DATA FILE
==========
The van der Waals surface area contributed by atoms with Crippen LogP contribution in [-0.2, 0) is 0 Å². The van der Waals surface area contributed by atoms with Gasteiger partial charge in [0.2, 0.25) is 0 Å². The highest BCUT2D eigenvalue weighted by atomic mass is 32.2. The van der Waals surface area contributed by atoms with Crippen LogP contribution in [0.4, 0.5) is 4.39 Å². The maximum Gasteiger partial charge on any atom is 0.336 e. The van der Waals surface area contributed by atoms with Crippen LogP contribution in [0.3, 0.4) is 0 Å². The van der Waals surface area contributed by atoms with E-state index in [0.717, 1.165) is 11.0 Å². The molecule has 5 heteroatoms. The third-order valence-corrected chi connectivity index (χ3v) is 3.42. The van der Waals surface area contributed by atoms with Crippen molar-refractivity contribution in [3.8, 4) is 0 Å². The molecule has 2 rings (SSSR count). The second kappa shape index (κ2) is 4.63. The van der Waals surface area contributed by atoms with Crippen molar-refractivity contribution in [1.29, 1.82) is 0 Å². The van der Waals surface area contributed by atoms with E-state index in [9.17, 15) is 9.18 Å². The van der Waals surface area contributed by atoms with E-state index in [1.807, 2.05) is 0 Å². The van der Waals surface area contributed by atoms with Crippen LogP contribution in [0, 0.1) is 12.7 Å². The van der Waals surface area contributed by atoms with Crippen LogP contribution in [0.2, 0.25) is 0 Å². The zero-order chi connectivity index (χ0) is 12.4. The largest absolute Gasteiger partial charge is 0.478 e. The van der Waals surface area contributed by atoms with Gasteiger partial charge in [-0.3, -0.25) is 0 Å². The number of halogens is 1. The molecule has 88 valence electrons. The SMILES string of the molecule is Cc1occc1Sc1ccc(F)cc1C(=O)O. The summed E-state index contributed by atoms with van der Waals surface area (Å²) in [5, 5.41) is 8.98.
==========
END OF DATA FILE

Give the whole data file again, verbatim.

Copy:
The van der Waals surface area contributed by atoms with Crippen LogP contribution in [-0.2, 0) is 0 Å². The van der Waals surface area contributed by atoms with Gasteiger partial charge in [0.2, 0.25) is 0 Å². The highest BCUT2D eigenvalue weighted by atomic mass is 32.2. The van der Waals surface area contributed by atoms with Crippen LogP contribution in [0.4, 0.5) is 4.39 Å². The maximum Gasteiger partial charge on any atom is 0.336 e. The van der Waals surface area contributed by atoms with Crippen LogP contribution in [0.3, 0.4) is 0 Å². The van der Waals surface area contributed by atoms with E-state index in [0.717, 1.165) is 11.0 Å². The molecule has 5 heteroatoms. The third-order valence-corrected chi connectivity index (χ3v) is 3.42. The van der Waals surface area contributed by atoms with Crippen molar-refractivity contribution in [3.8, 4) is 0 Å². The molecule has 2 rings (SSSR count). The second kappa shape index (κ2) is 4.63. The van der Waals surface area contributed by atoms with Crippen molar-refractivity contribution in [1.29, 1.82) is 0 Å². The van der Waals surface area contributed by atoms with E-state index in [9.17, 15) is 9.18 Å². The van der Waals surface area contributed by atoms with E-state index in [1.807, 2.05) is 0 Å². The van der Waals surface area contributed by atoms with Crippen LogP contribution in [0, 0.1) is 12.7 Å². The van der Waals surface area contributed by atoms with Crippen LogP contribution in [0.2, 0.25) is 0 Å². The zero-order chi connectivity index (χ0) is 12.4. The largest absolute Gasteiger partial charge is 0.478 e. The van der Waals surface area contributed by atoms with Gasteiger partial charge in [-0.3, -0.25) is 0 Å². The number of halogens is 1. The molecule has 88 valence electrons. The SMILES string of the molecule is Cc1occc1Sc1ccc(F)cc1C(=O)O. The summed E-state index contributed by atoms with van der Waals surface area (Å²) in [5, 5.41) is 8.98.